Part 3: Delta Variant Hot Surge Summer in the U.S.
The Delta Variant Takes Over as COVID Cases and Hospitalizations Surge Across the Country
This is the third part to the articles Delta Variant Dominance in the U.S. and Part 2: Delta Variant Dominance in the U.S. and Unvaccinated Vulnerability.
One month after Delta becoming the dominant strain in the United States, the summer surge is underway. We are experiencing exponential growth and at this rate are estimated to reach our Winter peak in a month’s time under current conditions. The regional hotspots are growing larger and every state in the country is increasing in cases. The data from hotspots are consistently showing the overwhelming amount of cases and hospitalizations are amongst those unvaccinated with demographics trending younger. Delta has increased the rate of admissions to ICUs causing them to reach capacity sooner in multiple states and patients are being sent to other hospitals for care, and data suggests that counties with higher vaccination rates may also reach capacity sooner than in previous waves putting the larger healthcare system across the country at risk. Transmission, severity, and immune escape continue to be a challenge for controlling spread with only vaccines and some counties have begun implementing the World Health Organization’s recommendation of indoor masking. Vaccinations rates have slowed to levels not seen since December while most counties maintain low vaccination percentages across their populations. Under the current conditions, the transmissibility of Delta, and the effectiveness of vaccines against infection, herd immunity is estimated to be highly unlikely suggesting an increased likelihood of exposure and the urgency of vaccinations to develop immune protection against symptomatic disease, hospitalization, and death. A significant portion of the population including children that get COVID continue to experience the persisting symptoms of long covid and recent research supports previous data it can result in damaged gray matter in the brain. With the growth of Delta as the dominant strain across the world, the issue of vaccine equity becomes a greater humanitarian crisis with billions of people without immune protection from the vaccines and high levels of transmission creating the potential for variants that can scale back the progress we have made with vaccinations. We are at an inflection point of this surge in the United States and around the world and urgent action is needed to suppress transmission to save lives, prevent long-term disease from COVID, and improve the social and economic impacts on our greater society.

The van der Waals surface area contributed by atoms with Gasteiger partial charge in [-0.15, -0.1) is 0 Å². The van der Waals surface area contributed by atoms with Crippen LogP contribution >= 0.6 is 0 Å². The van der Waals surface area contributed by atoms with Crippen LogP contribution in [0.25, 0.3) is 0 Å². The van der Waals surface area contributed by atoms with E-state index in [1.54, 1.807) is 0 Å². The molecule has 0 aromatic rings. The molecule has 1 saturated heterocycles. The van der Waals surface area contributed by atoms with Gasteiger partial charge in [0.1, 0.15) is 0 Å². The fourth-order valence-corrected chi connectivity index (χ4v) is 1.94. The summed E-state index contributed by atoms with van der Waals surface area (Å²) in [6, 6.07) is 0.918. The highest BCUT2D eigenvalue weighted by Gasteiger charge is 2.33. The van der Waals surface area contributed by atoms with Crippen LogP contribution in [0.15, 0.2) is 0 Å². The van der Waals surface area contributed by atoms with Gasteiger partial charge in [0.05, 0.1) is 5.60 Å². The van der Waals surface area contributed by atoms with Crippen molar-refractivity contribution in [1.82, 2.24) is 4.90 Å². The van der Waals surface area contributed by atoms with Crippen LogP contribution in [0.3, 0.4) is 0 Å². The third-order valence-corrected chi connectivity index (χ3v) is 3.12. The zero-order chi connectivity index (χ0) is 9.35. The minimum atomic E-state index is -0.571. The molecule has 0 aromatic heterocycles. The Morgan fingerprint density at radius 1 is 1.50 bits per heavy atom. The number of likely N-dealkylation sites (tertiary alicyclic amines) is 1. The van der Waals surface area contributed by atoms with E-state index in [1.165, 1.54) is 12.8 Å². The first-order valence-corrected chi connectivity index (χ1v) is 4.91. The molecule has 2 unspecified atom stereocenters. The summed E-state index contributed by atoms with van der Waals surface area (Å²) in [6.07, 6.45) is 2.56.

Caveats: Prevalence numbers are only estimates due to a very small percentage of COVID tests being sequenced across the country and lag in reporting data. Additionally, studies on vaccine effectiveness and severity cited in this article continue to be early and in large part preliminary and studies are ongoing to provide greater details on transmissibility, immune escape, and severity. Vaccine breakthrough infections reported to CDC are likely underreported since national surveillance relies on passive and voluntary reporting and is only recommended for those who are symptomatic and not those who are exposed. Projections on herd immunity and hospitalizations are limited due to incomplete data and a changing landscape with dynamic variables. Long covid studies for adults and children continue to be underresearched and more data is need to provide greater understanding in this area. Any updates to the key points from past Delta publications are addressed in the body of this piece.
Overview of Key Points from Past Delta Publications
Key points from Part 1: Delta Variant Dominance in the U.S.
- Genomic sequencing data and weekly growth rates were used to estimate when the Delta variant would become the dominant strain
- Being fully vaccinated provides high levels of immune protection although lower than previous strains (e.g., Pfizer: 93% against Alpha, 88% against Delta) and much lower if partially vaccinated (e.g., Pfizer and AstraZeneca only 33% against Delta)
- U.K. data shows most COVID cases largely amongst those unvaccinated
- Early and preliminary data shows Delta, in comparison to the original wild-type that started the pandemic, has increased levels of transmissibility by nearly 4 times, increased severity around 3.3 times, and increased immune escape that reduces previous immune protection
- The United States remains largely vulnerable to Delta due to low vaccination rates in many counties and states that are affected by access, trust, and misinformation
- Recommendations include increasing genomic testing, testing the fully vaccinated to increase data on variants of concern that could evade immunity and increase data on secondary infections, increase ventilation in buildings, and recommending of quality masks (e.g., N95s)
Key points from Part 2: Delta Variant Dominance in the U.S. and Unvaccinated Vulnerability
- UK and US both bottomed out on decreasing cases at the point that Delta became dominant
- Daily count of vaccinations dropped to January levels
- Unvaccinated vulnerability highlighted by the 90% of U.S counties having less than 50% of their populations fully vaccinated and vaccination rates ranging between 9%-70%